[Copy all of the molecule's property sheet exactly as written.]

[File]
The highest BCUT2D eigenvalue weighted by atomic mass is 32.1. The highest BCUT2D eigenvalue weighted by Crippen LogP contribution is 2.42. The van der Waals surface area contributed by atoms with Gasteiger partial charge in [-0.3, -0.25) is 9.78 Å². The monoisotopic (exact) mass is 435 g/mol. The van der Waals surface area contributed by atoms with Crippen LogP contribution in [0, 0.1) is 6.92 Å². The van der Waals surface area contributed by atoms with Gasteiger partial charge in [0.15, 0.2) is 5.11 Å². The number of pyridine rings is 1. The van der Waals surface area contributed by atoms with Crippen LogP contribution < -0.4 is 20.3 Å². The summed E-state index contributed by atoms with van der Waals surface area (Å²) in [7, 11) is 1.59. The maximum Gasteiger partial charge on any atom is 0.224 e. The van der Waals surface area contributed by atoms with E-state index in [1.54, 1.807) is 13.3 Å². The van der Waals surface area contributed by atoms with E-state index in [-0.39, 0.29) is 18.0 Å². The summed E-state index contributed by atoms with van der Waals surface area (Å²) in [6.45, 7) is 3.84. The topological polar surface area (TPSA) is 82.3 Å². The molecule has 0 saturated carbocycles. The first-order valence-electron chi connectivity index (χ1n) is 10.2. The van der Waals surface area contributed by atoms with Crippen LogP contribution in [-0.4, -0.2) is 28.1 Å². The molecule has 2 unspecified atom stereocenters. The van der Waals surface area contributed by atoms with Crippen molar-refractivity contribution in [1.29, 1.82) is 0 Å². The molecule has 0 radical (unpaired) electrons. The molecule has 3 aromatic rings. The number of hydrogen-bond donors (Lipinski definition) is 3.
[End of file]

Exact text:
The highest BCUT2D eigenvalue weighted by atomic mass is 32.1. The highest BCUT2D eigenvalue weighted by Crippen LogP contribution is 2.42. The van der Waals surface area contributed by atoms with Gasteiger partial charge in [-0.3, -0.25) is 9.78 Å². The monoisotopic (exact) mass is 435 g/mol. The van der Waals surface area contributed by atoms with Crippen LogP contribution in [0, 0.1) is 6.92 Å². The van der Waals surface area contributed by atoms with Gasteiger partial charge in [0.15, 0.2) is 5.11 Å². The number of pyridine rings is 1. The van der Waals surface area contributed by atoms with Crippen LogP contribution < -0.4 is 20.3 Å². The summed E-state index contributed by atoms with van der Waals surface area (Å²) in [7, 11) is 1.59. The maximum Gasteiger partial charge on any atom is 0.224 e. The van der Waals surface area contributed by atoms with E-state index in [1.54, 1.807) is 13.3 Å². The van der Waals surface area contributed by atoms with E-state index in [-0.39, 0.29) is 18.0 Å². The summed E-state index contributed by atoms with van der Waals surface area (Å²) in [6.45, 7) is 3.84. The topological polar surface area (TPSA) is 82.3 Å². The molecule has 0 saturated carbocycles. The first-order valence-electron chi connectivity index (χ1n) is 10.2. The van der Waals surface area contributed by atoms with Crippen LogP contribution in [-0.4, -0.2) is 28.1 Å². The molecule has 2 unspecified atom stereocenters. The van der Waals surface area contributed by atoms with Crippen molar-refractivity contribution in [1.29, 1.82) is 0 Å². The molecule has 0 radical (unpaired) electrons. The molecule has 3 aromatic rings. The number of hydrogen-bond donors (Lipinski definition) is 3.